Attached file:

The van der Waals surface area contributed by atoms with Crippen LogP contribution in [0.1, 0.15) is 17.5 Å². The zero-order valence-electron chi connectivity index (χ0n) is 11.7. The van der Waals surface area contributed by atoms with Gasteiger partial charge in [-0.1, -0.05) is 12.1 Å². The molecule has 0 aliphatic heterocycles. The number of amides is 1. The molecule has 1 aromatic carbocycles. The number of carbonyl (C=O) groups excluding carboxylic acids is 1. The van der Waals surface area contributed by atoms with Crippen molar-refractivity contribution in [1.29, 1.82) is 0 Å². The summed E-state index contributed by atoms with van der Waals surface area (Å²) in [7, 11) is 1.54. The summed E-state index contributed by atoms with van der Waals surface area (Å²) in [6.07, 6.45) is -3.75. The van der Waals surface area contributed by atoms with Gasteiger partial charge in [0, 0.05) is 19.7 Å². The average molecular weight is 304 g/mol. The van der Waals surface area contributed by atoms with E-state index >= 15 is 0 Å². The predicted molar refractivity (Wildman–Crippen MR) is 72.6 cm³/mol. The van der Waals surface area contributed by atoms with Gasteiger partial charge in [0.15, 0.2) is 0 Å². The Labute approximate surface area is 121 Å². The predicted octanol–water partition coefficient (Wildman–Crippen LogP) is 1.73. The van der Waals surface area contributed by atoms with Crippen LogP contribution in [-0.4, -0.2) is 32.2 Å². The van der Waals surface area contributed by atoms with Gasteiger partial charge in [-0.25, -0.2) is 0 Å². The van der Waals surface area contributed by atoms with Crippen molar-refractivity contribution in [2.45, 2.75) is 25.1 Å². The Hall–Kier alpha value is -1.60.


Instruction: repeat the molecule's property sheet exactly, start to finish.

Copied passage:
The van der Waals surface area contributed by atoms with Crippen LogP contribution in [0.1, 0.15) is 17.5 Å². The zero-order valence-electron chi connectivity index (χ0n) is 11.7. The van der Waals surface area contributed by atoms with Gasteiger partial charge in [-0.1, -0.05) is 12.1 Å². The molecule has 0 aliphatic heterocycles. The number of amides is 1. The molecule has 1 aromatic carbocycles. The number of carbonyl (C=O) groups excluding carboxylic acids is 1. The van der Waals surface area contributed by atoms with Crippen molar-refractivity contribution in [1.29, 1.82) is 0 Å². The summed E-state index contributed by atoms with van der Waals surface area (Å²) in [7, 11) is 1.54. The summed E-state index contributed by atoms with van der Waals surface area (Å²) in [6.07, 6.45) is -3.75. The van der Waals surface area contributed by atoms with Gasteiger partial charge in [0, 0.05) is 19.7 Å². The average molecular weight is 304 g/mol. The van der Waals surface area contributed by atoms with E-state index >= 15 is 0 Å². The predicted molar refractivity (Wildman–Crippen MR) is 72.6 cm³/mol. The van der Waals surface area contributed by atoms with Gasteiger partial charge in [0.15, 0.2) is 0 Å². The Labute approximate surface area is 121 Å². The predicted octanol–water partition coefficient (Wildman–Crippen LogP) is 1.73. The van der Waals surface area contributed by atoms with Crippen LogP contribution in [-0.4, -0.2) is 32.2 Å². The van der Waals surface area contributed by atoms with Gasteiger partial charge in [-0.25, -0.2) is 0 Å². The van der Waals surface area contributed by atoms with Crippen molar-refractivity contribution in [2.45, 2.75) is 25.1 Å². The Hall–Kier alpha value is -1.60.